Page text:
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Evolution. 2006 Jul;60(7):1435-44.

Multitrait evolution in lines of Drosophila melanogaster selected for increased starvation resistance: the role of metabolic rate and implications for the evolution of longevity.

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Section of Evolutionary Biology, Institute of Biology, Leiden University, P.O. Box 9516, 2300 RA Leiden, The Netherlands.


Starvation resistance is a trait often associated with longevity. Animals with increased longevity frequently show elevated starvation resistance and vice versa. Consequently, both life-history traits are thought to share genetic and physiological mechanisms, such as increased fat content and lowered metabolic rate. Here, we present results from 20 generations of selection on Drosophila melanogaster for increased starvation resistance at the time of adult eclosion. We observe that starvation resistance can be the result of more than one mechanism, all associated with an increase in fat resources. In general, metabolic rate is lowered under starved conditions relative to fed conditions. Metabolic rate in the starvation resistant lines is generally higher than in control lines under starved conditions. Starvation resistant flies are able to sustain a higher metabolic rate for a longer period of time when food is unavailable. This implies depletion of the increased fat reserves. However, longevity was not consistently affected by selection for increased starvation resistance. Similarly, paraquat resistance differed between selection lines and did not associate with starvation resistance, but rather with longevity. The results are discussed in relation to previous reported results on starvation resistance and its relation with mechanisms of aging and longevity.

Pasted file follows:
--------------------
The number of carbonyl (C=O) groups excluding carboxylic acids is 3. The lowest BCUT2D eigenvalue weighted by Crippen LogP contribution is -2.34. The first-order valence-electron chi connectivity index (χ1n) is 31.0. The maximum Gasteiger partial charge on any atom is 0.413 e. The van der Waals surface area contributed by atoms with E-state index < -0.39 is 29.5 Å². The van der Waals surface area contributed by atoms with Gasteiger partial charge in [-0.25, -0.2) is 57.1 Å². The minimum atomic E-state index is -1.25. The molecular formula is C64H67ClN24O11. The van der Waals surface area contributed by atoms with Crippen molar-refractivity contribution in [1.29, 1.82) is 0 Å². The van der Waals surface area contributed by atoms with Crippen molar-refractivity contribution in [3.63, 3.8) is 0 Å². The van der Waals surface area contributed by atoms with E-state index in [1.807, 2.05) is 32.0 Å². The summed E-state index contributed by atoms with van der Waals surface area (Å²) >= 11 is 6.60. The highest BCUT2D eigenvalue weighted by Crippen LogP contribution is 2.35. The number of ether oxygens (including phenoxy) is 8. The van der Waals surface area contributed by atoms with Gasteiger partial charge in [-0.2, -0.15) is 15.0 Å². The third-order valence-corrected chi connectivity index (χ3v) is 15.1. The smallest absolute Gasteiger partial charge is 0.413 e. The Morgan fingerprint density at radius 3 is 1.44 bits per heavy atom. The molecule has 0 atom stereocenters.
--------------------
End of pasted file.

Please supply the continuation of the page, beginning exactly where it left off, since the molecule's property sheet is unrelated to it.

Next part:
[Indexed for MEDLINE]

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